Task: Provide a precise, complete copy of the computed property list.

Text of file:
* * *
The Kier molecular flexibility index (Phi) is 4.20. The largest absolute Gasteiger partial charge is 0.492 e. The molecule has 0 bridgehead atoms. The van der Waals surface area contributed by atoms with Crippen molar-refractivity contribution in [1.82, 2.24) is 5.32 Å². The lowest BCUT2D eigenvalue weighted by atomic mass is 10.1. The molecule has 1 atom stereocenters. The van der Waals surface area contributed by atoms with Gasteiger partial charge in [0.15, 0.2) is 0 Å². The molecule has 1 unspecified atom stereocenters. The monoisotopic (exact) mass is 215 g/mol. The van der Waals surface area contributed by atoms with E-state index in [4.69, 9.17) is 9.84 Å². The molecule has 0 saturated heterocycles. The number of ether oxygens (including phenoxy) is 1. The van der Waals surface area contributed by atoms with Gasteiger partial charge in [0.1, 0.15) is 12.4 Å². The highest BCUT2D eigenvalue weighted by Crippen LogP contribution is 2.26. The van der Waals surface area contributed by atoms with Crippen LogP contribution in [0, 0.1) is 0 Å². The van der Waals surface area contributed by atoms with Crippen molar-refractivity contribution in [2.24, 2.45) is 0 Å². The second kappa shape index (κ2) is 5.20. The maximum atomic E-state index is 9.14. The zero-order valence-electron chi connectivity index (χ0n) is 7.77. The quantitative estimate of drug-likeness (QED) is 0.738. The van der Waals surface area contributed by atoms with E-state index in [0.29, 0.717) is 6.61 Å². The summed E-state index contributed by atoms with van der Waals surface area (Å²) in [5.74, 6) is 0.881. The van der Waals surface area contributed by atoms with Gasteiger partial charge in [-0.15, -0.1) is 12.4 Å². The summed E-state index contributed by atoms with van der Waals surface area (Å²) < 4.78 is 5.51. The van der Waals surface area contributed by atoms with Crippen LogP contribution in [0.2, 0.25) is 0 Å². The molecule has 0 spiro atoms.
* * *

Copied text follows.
The Kier molecular flexibility index (Phi) is 4.20. The largest absolute Gasteiger partial charge is 0.492 e. The molecule has 0 bridgehead atoms. The van der Waals surface area contributed by atoms with Crippen molar-refractivity contribution in [1.82, 2.24) is 5.32 Å². The lowest BCUT2D eigenvalue weighted by atomic mass is 10.1. The molecule has 1 atom stereocenters. The van der Waals surface area contributed by atoms with Gasteiger partial charge in [0.15, 0.2) is 0 Å². The molecule has 1 unspecified atom stereocenters. The monoisotopic (exact) mass is 215 g/mol. The van der Waals surface area contributed by atoms with E-state index in [4.69, 9.17) is 9.84 Å². The molecule has 0 saturated heterocycles. The number of ether oxygens (including phenoxy) is 1. The van der Waals surface area contributed by atoms with Gasteiger partial charge in [0.1, 0.15) is 12.4 Å². The highest BCUT2D eigenvalue weighted by Crippen LogP contribution is 2.26. The van der Waals surface area contributed by atoms with Crippen LogP contribution in [0, 0.1) is 0 Å². The van der Waals surface area contributed by atoms with Crippen molar-refractivity contribution in [2.24, 2.45) is 0 Å². The second kappa shape index (κ2) is 5.20. The maximum atomic E-state index is 9.14. The zero-order valence-electron chi connectivity index (χ0n) is 7.77. The quantitative estimate of drug-likeness (QED) is 0.738. The van der Waals surface area contributed by atoms with E-state index in [0.29, 0.717) is 6.61 Å². The summed E-state index contributed by atoms with van der Waals surface area (Å²) in [5.74, 6) is 0.881. The van der Waals surface area contributed by atoms with Gasteiger partial charge in [-0.15, -0.1) is 12.4 Å². The summed E-state index contributed by atoms with van der Waals surface area (Å²) < 4.78 is 5.51. The van der Waals surface area contributed by atoms with Crippen LogP contribution in [0.2, 0.25) is 0 Å². The molecule has 0 spiro atoms.